Within Europe the fiscally stronger North has been performing significantly better than the weaker South and this divergent performance could well continue, potentially fueling political tensions. Economies reliant on tourism, for instance, have seen a sharp slowdown in bookings and travel activity as the number of infections has risen. Spain, Greece and Portugal are being particularly affected. More generally, there are fears that unemployment could increase sharply as domestic support to companies in difficulty fades away. The EU’s Recovery Fund should, in principle, be able to help countries such as Italy or Spain to withstand the weakness of private consumption and investment, but there are fears that the disbursement of such funds could be delayed. Since the EU’s Stability Pact has been shelved, at least for the time being, countries could continue to use domestic fiscal instruments to prop up activity, but there are limits to the size of budget deficits and public debt-GDP ratios that can be accumulated without triggering financial market reactions. The recession, in other words, could well continue.
Even these generally modest prospects are clouded by the massive uncertainty linked to the progression of the virus (as was already argued in the April and July notes). Many scientific observers have warned that the Winter months could see a recrudescence of the pandemic and hence a second wave of infections with the danger that new national or local lockdowns may have to be re-imposed. Indeed, a second wave seems to be already occurring in some European economies (e.g. France, Spain and the UK), and this in late summer and early autumn. Even if death rates are declining relative to past levels, the spread of the disease does not bode well for the coming colder months. Nor is there any certainty that a vaccine will be found soon. There is a clear danger, in other words, that COVID-19 could still be negatively affecting our economies through much of next year (and, possibly, even beyond).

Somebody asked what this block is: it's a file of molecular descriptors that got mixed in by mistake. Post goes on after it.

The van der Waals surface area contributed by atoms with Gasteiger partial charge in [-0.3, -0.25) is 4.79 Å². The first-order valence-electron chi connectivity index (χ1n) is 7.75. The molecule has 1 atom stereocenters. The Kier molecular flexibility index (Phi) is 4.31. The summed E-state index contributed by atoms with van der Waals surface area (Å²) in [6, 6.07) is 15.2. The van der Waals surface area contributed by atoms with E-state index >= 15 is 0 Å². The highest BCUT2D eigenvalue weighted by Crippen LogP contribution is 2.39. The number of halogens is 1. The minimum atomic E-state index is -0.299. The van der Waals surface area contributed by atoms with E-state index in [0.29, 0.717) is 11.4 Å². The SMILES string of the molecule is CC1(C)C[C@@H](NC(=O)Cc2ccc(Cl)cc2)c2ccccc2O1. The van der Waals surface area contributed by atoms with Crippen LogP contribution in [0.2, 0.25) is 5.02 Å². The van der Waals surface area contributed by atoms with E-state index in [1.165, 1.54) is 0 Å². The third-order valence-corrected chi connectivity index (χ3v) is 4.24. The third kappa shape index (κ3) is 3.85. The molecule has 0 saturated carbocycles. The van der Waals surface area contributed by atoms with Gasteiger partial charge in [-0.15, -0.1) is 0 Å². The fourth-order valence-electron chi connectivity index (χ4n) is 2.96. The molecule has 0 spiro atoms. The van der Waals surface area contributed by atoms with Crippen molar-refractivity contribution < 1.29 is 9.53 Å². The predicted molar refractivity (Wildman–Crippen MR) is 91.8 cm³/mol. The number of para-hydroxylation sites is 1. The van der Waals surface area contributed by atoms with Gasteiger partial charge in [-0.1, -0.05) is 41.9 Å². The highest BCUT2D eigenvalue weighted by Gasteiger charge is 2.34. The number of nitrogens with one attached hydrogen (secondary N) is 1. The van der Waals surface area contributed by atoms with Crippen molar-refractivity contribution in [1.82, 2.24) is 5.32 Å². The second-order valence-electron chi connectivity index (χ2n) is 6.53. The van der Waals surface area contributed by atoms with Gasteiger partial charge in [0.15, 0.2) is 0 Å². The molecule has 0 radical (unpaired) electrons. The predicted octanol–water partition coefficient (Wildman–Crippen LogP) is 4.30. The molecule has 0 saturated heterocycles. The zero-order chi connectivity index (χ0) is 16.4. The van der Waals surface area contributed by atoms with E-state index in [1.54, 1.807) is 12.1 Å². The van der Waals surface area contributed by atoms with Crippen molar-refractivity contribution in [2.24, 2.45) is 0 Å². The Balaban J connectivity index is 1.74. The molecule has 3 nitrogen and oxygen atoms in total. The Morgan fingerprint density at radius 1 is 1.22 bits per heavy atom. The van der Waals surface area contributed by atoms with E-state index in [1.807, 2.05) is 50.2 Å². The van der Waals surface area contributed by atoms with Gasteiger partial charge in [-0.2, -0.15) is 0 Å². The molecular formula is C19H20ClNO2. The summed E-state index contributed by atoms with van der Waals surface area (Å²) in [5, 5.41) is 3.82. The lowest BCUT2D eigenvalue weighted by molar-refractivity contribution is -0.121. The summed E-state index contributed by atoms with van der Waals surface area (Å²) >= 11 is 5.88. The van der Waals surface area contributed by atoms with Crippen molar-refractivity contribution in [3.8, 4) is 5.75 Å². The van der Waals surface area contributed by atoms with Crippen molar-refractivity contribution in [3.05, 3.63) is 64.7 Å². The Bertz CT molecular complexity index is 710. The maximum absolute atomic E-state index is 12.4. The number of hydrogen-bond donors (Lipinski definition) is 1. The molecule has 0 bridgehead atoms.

Should such an unfavourable outcome materialize, growth rates in 2021 in many countries, rather than rebounding, would remain in negative territory. In one possible second wave scenario, both the U.S. and the Eurozone would see further GDP declines of the order of 1 per cent or more next year (following on the -4½ and -9 percent falls respectively expected for this year) and even China may recover only very sluggishly. The table below sketches out forecasts for the major economies in both the so-called “central” scenario and in a “second wave” scenario that sees worsening health outcomes everywhere. In the latter case world output would still decline next year and recovery would have to wait until 2022.
The longer-run consequences of such large and protracted recessions on levels of unemployment, on debt accumulation and, also, on income distribution could be very serious. Populism could well strengthen its appeal with worrying consequences for the future of international trade. Even European cooperation, particularly in the form of the Eurozone’s common currency, might be in danger. Pandemics, as history has shown, can, unfortunately, have devastating consequences.
GDP Growth Rates (%)
||Second wave scenario
Source: Oxford Economics.
By Professor Andrea Boltho, Kroll Real Estate Advisory Group (REAG) Advisory Board Member Emeritus Fellow, Magdalen College, University of Oxford